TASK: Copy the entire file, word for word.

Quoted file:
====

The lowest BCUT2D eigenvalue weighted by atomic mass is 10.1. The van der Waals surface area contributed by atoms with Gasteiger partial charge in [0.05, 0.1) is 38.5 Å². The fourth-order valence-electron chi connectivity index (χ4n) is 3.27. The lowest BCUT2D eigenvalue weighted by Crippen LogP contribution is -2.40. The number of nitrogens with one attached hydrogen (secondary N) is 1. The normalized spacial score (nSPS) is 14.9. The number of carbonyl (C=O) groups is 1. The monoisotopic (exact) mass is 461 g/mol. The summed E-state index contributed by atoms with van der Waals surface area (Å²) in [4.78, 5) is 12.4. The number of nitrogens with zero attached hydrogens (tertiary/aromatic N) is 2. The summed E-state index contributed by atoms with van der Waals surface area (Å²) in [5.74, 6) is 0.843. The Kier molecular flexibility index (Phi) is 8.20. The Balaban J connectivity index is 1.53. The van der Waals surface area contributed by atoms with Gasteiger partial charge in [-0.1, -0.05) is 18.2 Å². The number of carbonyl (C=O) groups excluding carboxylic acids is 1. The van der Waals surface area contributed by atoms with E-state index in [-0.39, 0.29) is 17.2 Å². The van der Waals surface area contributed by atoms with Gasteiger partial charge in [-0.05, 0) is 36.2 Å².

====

The lowest BCUT2D eigenvalue weighted by atomic mass is 10.1. The van der Waals surface area contributed by atoms with Gasteiger partial charge in [0.05, 0.1) is 38.5 Å². The fourth-order valence-electron chi connectivity index (χ4n) is 3.27. The lowest BCUT2D eigenvalue weighted by Crippen LogP contribution is -2.40. The number of nitrogens with one attached hydrogen (secondary N) is 1. The normalized spacial score (nSPS) is 14.9. The number of carbonyl (C=O) groups is 1. The monoisotopic (exact) mass is 461 g/mol. The summed E-state index contributed by atoms with van der Waals surface area (Å²) in [4.78, 5) is 12.4. The number of nitrogens with zero attached hydrogens (tertiary/aromatic N) is 2. The summed E-state index contributed by atoms with van der Waals surface area (Å²) in [5.74, 6) is 0.843. The Kier molecular flexibility index (Phi) is 8.20. The Balaban J connectivity index is 1.53. The van der Waals surface area contributed by atoms with Gasteiger partial charge in [-0.1, -0.05) is 18.2 Å². The number of carbonyl (C=O) groups excluding carboxylic acids is 1. The van der Waals surface area contributed by atoms with E-state index in [-0.39, 0.29) is 17.2 Å². The van der Waals surface area contributed by atoms with Gasteiger partial charge in [-0.05, 0) is 36.2 Å².